At OSU, Wright Scholars were given the chance to build rudimentary speaker circuits and induction circuits. It was captivating to see students with different levels of familiarity regarding electrical engineering, work side-by-side to participate in this workshop, while laughing, learning and helping one another.
Different from the electrical engineering workshop, the C-STARS tour at University Hospital Cincinnati was a highly anticipated event for Wright Scholars interested in biomedical and pre-medical careers, as well as a riveting experience for their peers interested in other STEM disciplines. This tour gave Wright Scholars a chance to see how medical research and military protocol are interwoven in the real world in the form of a unique training unit that can be utilized by a range of medical professions to enhance their abilities to treat patients in combat zones and Air Force medical facilities.
Wright Scholars were also provided an opportunity to converse with military and civilian trauma surgeons during lunch, giving them a chance to talk face-to-face with healthcare professionals.
The C-STARS tour and OSU workshop were just two of the many distinct events Wright Scholars could participate in, and their stark differences only exemplify the diverse number of activities offered for a diverse group of young students.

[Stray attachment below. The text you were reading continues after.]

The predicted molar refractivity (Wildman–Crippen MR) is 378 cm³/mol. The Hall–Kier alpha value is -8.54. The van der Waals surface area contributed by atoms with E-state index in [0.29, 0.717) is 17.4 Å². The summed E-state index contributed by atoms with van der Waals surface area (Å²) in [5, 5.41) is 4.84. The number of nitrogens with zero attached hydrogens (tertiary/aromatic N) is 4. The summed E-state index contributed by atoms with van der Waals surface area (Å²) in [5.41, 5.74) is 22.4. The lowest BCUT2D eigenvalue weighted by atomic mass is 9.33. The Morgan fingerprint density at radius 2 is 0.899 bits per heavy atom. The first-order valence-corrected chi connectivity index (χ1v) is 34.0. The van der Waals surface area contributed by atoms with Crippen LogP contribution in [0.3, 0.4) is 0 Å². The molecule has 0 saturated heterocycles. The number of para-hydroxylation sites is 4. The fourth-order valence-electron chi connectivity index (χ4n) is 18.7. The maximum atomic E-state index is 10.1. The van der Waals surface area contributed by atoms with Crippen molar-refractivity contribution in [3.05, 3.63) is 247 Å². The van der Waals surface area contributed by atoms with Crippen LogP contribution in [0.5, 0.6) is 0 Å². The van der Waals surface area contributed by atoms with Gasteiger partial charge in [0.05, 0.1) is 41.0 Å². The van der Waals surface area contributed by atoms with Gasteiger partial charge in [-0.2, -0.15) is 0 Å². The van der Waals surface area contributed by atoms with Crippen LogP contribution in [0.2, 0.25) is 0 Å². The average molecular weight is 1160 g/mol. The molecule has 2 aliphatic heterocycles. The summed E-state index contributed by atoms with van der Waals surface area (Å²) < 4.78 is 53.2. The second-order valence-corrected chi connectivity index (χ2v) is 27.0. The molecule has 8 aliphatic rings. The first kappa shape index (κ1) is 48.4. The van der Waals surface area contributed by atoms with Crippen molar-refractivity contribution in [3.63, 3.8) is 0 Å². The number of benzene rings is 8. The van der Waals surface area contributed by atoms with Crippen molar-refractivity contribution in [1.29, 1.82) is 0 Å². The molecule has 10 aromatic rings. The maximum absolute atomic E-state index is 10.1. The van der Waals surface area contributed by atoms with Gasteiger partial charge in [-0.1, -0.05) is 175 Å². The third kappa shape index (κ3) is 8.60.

What is the Wright Scholar Research Assistant Program really all about? It involves working in AFRL on an individual research project under the guidance of a specialized mentor. Wright Scholars are rarely treated as just students but rather as contributing researchers with their own responsibilities and obligations.
Scholars are introduced to a unique topic of interest at the beginning of the summer and, for nine weeks, learn about and implement various research procedures, gather data, make observations and become proficient in their areas of study.
Hands-on participation and extensive mentorship allow scholars to not only learn about new areas of study, but also to make an impact by providing a helpful hand in legitimate research.
When asked what a professional working experience was like, Bellbrook High School student Rachel Kahler responded, “Overall, the experience was very humbling to be working directly with people who had masters and doctorates, and I learned to interact with those professionals, which I’m sure will benefit me later on in life.”